| Published: December 08, 2021
A Mixed Method Exploration of Psychosocial Attribution of Criminal Behavior Among Prisoners
The rise in global crime rates requires proper research into a situational aspect of why an individual ends up committing the crime. Previous studies have suggested that the psychosocial variable has occupied a pivotal role in criminal behavior literature. Yet, no previous study has examined it in the context of developing country Nepal. The purpose of the study was to examine psychosocial and other potential factors of criminal behavior in a sample of 30 prisoners from Jagannath Deval Prison, Sundhara. The semi-structured interview questionnaire aimed to collect self-reported attribution for committing the crime. The Levenson Psychopathy Self-report Scale (Levenson et al., 1995) was used to assess the psychopathy variable. The analysis revealed that one-third of the respondents obtained higher than the cut-off score in Levenson Psychopathic Checklist. Several psychosocial factors, such as social injustice, negative childhood experiences, defense against strain, immaturity, etc., were attributed as prime reasons for conviction.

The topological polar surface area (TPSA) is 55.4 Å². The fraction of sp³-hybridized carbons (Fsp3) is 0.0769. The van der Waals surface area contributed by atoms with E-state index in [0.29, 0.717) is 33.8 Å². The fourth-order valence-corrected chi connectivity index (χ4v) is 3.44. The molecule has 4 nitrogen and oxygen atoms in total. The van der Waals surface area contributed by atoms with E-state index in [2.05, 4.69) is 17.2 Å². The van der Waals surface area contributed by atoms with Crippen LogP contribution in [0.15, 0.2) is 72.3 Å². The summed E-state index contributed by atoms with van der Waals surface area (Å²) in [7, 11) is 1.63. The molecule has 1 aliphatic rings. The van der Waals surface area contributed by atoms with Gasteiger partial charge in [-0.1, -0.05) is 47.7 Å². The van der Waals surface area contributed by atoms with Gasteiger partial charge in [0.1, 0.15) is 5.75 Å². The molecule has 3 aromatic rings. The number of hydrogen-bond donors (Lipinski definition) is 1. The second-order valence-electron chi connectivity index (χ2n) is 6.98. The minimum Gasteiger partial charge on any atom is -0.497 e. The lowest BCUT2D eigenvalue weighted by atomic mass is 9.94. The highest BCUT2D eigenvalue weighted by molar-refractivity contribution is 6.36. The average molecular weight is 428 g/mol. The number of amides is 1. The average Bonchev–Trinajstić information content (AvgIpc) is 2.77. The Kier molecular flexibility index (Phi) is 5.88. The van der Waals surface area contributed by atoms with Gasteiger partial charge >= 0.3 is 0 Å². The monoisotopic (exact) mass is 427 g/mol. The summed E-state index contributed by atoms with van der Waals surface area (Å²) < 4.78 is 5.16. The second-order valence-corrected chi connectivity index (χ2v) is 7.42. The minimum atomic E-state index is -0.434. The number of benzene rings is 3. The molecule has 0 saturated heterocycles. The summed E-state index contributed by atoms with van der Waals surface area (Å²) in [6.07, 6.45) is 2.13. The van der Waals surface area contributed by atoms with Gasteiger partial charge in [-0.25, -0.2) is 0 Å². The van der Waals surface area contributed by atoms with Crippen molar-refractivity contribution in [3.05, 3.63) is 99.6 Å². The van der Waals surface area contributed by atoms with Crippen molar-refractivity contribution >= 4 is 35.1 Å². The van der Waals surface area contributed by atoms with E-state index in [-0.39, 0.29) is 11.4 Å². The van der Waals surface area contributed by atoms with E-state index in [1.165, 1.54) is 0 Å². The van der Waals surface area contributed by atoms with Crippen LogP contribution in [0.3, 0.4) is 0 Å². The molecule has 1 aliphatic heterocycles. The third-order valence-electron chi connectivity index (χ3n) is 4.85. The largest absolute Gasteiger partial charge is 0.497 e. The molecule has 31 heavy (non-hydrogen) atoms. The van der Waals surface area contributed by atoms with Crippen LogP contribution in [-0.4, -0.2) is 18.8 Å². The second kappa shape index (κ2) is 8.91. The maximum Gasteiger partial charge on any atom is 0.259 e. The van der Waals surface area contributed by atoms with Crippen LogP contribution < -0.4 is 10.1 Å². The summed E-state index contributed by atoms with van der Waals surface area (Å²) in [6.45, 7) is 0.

This is an Open Access Research distributed under the terms of the Creative Commons Attribution License (www.creativecommons.org/licenses/by/2.0), which permits unrestricted use, distribution, and reproduction in any Medium, provided the original work is properly cited.
© 2021, Rasaily M & Bhatta K R
Received: July 29, 2021; Revision Received: November 17, 2021; Accepted: December 08, 2021
Published in Volume 09, Issue 4, October- December, 2021